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Belfast review: Kennath Branagh's newest film is his most personal, and his best

A love letter to a time and a place in Northern Ireland, Belfast finds humour amid the Troubles

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Write what you know. It’s advice filmmaker Kenneth Branagh has taken to heart at the age of 60, with this look back at his boyhood days in Northern Ireland at the start of the Troubles. Belfast won the People’s Choice Award at the recent Toronto International Film Festival. It is Branagh’s 19th feature, his most personal and his best to date.

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It opens on a very specific moment in time. Aug. 15, 1969, a Friday. Buddy (Jude Hill) is playing outside his home in north Belfast, the street crowded with other kids, mothers standing outside their flats, men with their afternoon tea. Then, in the span of a 720-degree camera pan, idyll turns to violence as a mob comes around the corner, hurling abuse and projectiles. They’re attacking Catholic homes. Buddy is Protestant, but that doesn’t lesson his terror.

Branagh keeps the action close to his young alter ego, so we witness events (and attempts to make sense of them) through the eyes of a child. This gives the film much of its humour, as when Buddy’s slightly older and wayward cousin (Lara McDonnell) tries to explain that the correct answer to a stranger asking your religion is to double bluff and claim Protestantism. “But we are Protestant!” he cries. She nods sagely: “Exactly.”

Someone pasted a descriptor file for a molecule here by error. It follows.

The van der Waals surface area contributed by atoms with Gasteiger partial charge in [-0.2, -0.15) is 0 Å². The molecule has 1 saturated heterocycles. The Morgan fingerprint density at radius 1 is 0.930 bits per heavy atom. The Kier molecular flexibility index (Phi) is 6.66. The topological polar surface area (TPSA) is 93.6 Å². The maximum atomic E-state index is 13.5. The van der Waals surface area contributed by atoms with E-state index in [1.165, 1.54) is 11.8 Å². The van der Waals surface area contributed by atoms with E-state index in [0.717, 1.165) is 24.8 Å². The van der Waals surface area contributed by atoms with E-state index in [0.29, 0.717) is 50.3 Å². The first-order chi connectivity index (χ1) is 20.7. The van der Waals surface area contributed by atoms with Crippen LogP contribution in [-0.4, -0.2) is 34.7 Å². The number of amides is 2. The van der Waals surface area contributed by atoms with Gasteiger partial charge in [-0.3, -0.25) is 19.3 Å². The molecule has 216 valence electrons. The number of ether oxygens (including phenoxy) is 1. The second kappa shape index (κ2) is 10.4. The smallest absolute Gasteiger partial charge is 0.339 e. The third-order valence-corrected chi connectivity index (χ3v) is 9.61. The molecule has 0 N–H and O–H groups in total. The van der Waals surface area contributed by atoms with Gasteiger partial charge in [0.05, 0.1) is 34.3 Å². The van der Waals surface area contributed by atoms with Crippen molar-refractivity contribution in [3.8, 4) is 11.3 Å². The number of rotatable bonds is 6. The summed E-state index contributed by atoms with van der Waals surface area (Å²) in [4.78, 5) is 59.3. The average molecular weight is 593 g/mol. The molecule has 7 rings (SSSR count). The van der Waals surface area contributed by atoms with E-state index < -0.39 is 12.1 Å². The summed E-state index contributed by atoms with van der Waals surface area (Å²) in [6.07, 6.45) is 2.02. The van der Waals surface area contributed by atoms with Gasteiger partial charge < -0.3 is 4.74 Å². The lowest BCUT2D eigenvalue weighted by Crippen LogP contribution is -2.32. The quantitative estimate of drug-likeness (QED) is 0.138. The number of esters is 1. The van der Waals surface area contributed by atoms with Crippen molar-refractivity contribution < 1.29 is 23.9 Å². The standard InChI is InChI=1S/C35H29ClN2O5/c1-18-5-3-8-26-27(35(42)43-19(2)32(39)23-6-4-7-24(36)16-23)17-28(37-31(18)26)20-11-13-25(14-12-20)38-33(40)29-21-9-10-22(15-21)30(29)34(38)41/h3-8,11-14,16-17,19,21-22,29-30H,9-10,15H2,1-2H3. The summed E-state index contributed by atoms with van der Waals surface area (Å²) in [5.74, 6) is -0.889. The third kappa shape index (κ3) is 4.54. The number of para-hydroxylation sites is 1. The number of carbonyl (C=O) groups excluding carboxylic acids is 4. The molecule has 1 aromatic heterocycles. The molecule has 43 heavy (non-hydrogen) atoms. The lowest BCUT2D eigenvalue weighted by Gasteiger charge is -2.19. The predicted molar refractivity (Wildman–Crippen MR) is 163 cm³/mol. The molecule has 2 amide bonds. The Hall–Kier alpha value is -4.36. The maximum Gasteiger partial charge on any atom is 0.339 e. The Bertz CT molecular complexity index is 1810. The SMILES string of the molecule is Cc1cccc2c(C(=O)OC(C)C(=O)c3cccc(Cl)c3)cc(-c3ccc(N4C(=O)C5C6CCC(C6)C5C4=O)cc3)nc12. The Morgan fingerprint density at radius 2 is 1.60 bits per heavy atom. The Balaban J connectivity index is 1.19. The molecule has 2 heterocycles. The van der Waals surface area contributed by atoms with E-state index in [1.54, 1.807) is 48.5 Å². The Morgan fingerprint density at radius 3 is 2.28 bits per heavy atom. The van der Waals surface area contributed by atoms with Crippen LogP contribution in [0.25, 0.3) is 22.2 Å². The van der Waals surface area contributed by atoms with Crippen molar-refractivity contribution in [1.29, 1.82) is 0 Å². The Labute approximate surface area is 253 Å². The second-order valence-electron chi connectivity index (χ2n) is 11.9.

Buddy’s parents, only ever known as Ma and Pa, are played by Caitriona Balfe and Jamie Dornan. He also has one set of grandparents, Granny and Pop, delightfully embodied by Judi Dench and the scandalously younger Ciaran Hinds. Yorkshire-born Dench is one of the few players to hail from across the Irish Sea, but Branagh seems to have given her a film-length audition as an Irishwoman in last year’s Artemis Fowl , in which she memorably growls the line “Top o’ the mornin’ ” as a threat.

Pa works as a joiner, often in England for weeks at a time. He remains resolutely outside and above the growing violence, despite attempts by the local Ulster Prostestant leader (Colin Morgan) to hit him up for “cash or commitment.” Ma too has no time for divisiveness. “They just kick with the left foot,” she says mildly of Catholics, a bit of slang that helps ground the film in a time and place. Another lovely period detail is the “wee Matchbox cars” Pa brings home from England, where they were made until 1985.

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Comparisons have been made between Belfast and Roma , Alfonso Cuarón’s 2018 film about growing up in Mexico City in the 1970s. Certainly the time frames are similar, and both are shot in black and white, though Branagh’s has a grittier, grainier look, backed by an all-Van-Morrison soundtrack; another Belfaster, to be sure.

Both are also love letters to the cinema. In Belfast , Buddy watches the flying car in Chitty Chitty Bang Bang , and Raquel Welch in One Million Years B.C. , mouth agape for entirely different reasons. (In a nice touch of magic, the movies are in colour even as the audience remains in black and white.) Back home on telly, High Noon and The Man Who Shot Liberty Valance echo the morality and violence in the streets, while Star Trek suggests a better future.

Religion offers Buddy little solace, with the local minister delivering impassioned sermons about hellfire that leave the boy convinced there’s a right path and a wrong one, but uncertain which is which. In fact, he’s certain the Catholics have it better, because they can skip church whenever they like and make up for it in Confession. Pa has an idea to skip more than that, and starts talking about a new life in Australia, or maybe Canada.

Belfast is dedicated to the ones who left, the ones who stayed and the ones who were lost. (Seven people died on Aug. 15, 1969, and they were not the last.) Branagh has a tendency to romanticize the past – Buddy is too cute for words, and the director’s callbacks to the showdown of High Noon are a bit forced. But maybe that’s the way Buddy/Kenneth remembers it. This is a tribute to a city from a man who left it, even while his heart stayed and a bit of his soul was lost in the process.

Belfast opens Nov. 12 in cinemas.

4.5 stars out of 5

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